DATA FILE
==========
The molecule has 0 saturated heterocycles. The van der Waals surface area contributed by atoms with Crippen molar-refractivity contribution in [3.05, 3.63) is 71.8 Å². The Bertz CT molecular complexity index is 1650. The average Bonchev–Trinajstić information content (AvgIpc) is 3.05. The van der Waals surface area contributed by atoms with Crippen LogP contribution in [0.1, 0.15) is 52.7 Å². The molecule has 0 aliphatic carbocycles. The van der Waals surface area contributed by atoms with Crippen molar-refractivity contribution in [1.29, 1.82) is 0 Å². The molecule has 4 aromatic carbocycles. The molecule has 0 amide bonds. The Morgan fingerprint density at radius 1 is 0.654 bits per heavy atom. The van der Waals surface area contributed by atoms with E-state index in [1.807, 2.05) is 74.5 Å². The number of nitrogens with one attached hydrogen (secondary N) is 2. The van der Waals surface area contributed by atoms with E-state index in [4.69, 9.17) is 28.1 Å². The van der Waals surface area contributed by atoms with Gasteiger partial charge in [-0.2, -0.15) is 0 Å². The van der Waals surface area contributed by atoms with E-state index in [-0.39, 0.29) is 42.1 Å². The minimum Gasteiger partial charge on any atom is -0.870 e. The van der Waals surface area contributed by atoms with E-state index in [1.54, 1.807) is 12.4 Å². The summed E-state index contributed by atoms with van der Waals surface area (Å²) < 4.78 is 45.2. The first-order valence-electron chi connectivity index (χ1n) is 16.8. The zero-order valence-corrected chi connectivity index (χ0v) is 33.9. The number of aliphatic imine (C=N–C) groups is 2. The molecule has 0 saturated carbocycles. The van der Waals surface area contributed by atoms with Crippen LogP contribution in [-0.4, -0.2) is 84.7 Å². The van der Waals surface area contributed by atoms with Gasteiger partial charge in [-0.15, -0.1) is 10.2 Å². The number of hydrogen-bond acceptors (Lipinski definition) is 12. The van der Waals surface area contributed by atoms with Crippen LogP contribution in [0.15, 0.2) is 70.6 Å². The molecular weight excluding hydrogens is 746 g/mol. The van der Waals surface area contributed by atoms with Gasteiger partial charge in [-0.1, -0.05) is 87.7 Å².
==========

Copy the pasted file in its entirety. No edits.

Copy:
The molecule has 0 saturated heterocycles. The van der Waals surface area contributed by atoms with Crippen molar-refractivity contribution in [3.05, 3.63) is 71.8 Å². The Bertz CT molecular complexity index is 1650. The average Bonchev–Trinajstić information content (AvgIpc) is 3.05. The van der Waals surface area contributed by atoms with Crippen LogP contribution in [0.1, 0.15) is 52.7 Å². The molecule has 0 aliphatic carbocycles. The van der Waals surface area contributed by atoms with Crippen molar-refractivity contribution in [1.29, 1.82) is 0 Å². The molecule has 4 aromatic carbocycles. The molecule has 0 amide bonds. The Morgan fingerprint density at radius 1 is 0.654 bits per heavy atom. The van der Waals surface area contributed by atoms with E-state index in [1.807, 2.05) is 74.5 Å². The number of nitrogens with one attached hydrogen (secondary N) is 2. The van der Waals surface area contributed by atoms with E-state index in [4.69, 9.17) is 28.1 Å². The van der Waals surface area contributed by atoms with Gasteiger partial charge in [-0.2, -0.15) is 0 Å². The van der Waals surface area contributed by atoms with E-state index in [-0.39, 0.29) is 42.1 Å². The minimum Gasteiger partial charge on any atom is -0.870 e. The van der Waals surface area contributed by atoms with E-state index in [1.54, 1.807) is 12.4 Å². The summed E-state index contributed by atoms with van der Waals surface area (Å²) < 4.78 is 45.2. The first-order valence-electron chi connectivity index (χ1n) is 16.8. The zero-order valence-corrected chi connectivity index (χ0v) is 33.9. The number of aliphatic imine (C=N–C) groups is 2. The molecule has 0 saturated carbocycles. The van der Waals surface area contributed by atoms with Crippen LogP contribution in [-0.4, -0.2) is 84.7 Å². The van der Waals surface area contributed by atoms with Gasteiger partial charge in [-0.15, -0.1) is 10.2 Å². The number of hydrogen-bond acceptors (Lipinski definition) is 12. The van der Waals surface area contributed by atoms with Crippen LogP contribution in [0.15, 0.2) is 70.6 Å². The molecular weight excluding hydrogens is 746 g/mol. The van der Waals surface area contributed by atoms with Gasteiger partial charge in [-0.1, -0.05) is 87.7 Å².